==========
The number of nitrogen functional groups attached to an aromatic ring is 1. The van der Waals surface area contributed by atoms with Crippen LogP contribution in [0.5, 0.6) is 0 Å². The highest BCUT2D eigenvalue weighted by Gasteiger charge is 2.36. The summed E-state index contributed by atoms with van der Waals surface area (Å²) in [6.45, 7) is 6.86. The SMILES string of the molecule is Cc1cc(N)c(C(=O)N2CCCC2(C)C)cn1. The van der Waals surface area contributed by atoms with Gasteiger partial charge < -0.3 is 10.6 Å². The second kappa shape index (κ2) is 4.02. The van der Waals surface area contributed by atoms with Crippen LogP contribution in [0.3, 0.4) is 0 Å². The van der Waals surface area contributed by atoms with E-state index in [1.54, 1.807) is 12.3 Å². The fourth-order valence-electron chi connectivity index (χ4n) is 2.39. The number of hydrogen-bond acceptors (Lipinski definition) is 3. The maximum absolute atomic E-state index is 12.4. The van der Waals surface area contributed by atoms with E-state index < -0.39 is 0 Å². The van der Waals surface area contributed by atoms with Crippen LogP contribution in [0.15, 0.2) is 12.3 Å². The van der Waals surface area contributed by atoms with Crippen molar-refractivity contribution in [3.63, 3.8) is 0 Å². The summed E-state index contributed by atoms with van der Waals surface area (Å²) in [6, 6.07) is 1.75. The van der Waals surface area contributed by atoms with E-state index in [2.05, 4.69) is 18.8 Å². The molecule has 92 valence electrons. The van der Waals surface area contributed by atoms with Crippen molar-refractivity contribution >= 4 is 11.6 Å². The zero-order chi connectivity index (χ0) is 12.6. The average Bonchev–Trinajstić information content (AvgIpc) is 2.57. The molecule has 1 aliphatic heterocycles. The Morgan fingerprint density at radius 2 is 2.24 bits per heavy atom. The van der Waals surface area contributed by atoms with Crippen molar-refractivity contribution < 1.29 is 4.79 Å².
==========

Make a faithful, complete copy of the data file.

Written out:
The number of nitrogen functional groups attached to an aromatic ring is 1. The van der Waals surface area contributed by atoms with Crippen LogP contribution in [0.5, 0.6) is 0 Å². The highest BCUT2D eigenvalue weighted by Gasteiger charge is 2.36. The summed E-state index contributed by atoms with van der Waals surface area (Å²) in [6.45, 7) is 6.86. The SMILES string of the molecule is Cc1cc(N)c(C(=O)N2CCCC2(C)C)cn1. The van der Waals surface area contributed by atoms with Gasteiger partial charge < -0.3 is 10.6 Å². The second kappa shape index (κ2) is 4.02. The van der Waals surface area contributed by atoms with Crippen LogP contribution in [0.3, 0.4) is 0 Å². The van der Waals surface area contributed by atoms with E-state index in [1.54, 1.807) is 12.3 Å². The fourth-order valence-electron chi connectivity index (χ4n) is 2.39. The number of hydrogen-bond acceptors (Lipinski definition) is 3. The maximum absolute atomic E-state index is 12.4. The van der Waals surface area contributed by atoms with E-state index < -0.39 is 0 Å². The van der Waals surface area contributed by atoms with Crippen LogP contribution in [0.15, 0.2) is 12.3 Å². The van der Waals surface area contributed by atoms with Crippen molar-refractivity contribution in [3.63, 3.8) is 0 Å². The summed E-state index contributed by atoms with van der Waals surface area (Å²) in [6, 6.07) is 1.75. The van der Waals surface area contributed by atoms with E-state index in [2.05, 4.69) is 18.8 Å². The molecule has 92 valence electrons. The van der Waals surface area contributed by atoms with Crippen molar-refractivity contribution >= 4 is 11.6 Å². The zero-order chi connectivity index (χ0) is 12.6. The average Bonchev–Trinajstić information content (AvgIpc) is 2.57. The molecule has 1 aliphatic heterocycles. The Morgan fingerprint density at radius 2 is 2.24 bits per heavy atom. The van der Waals surface area contributed by atoms with Crippen molar-refractivity contribution < 1.29 is 4.79 Å².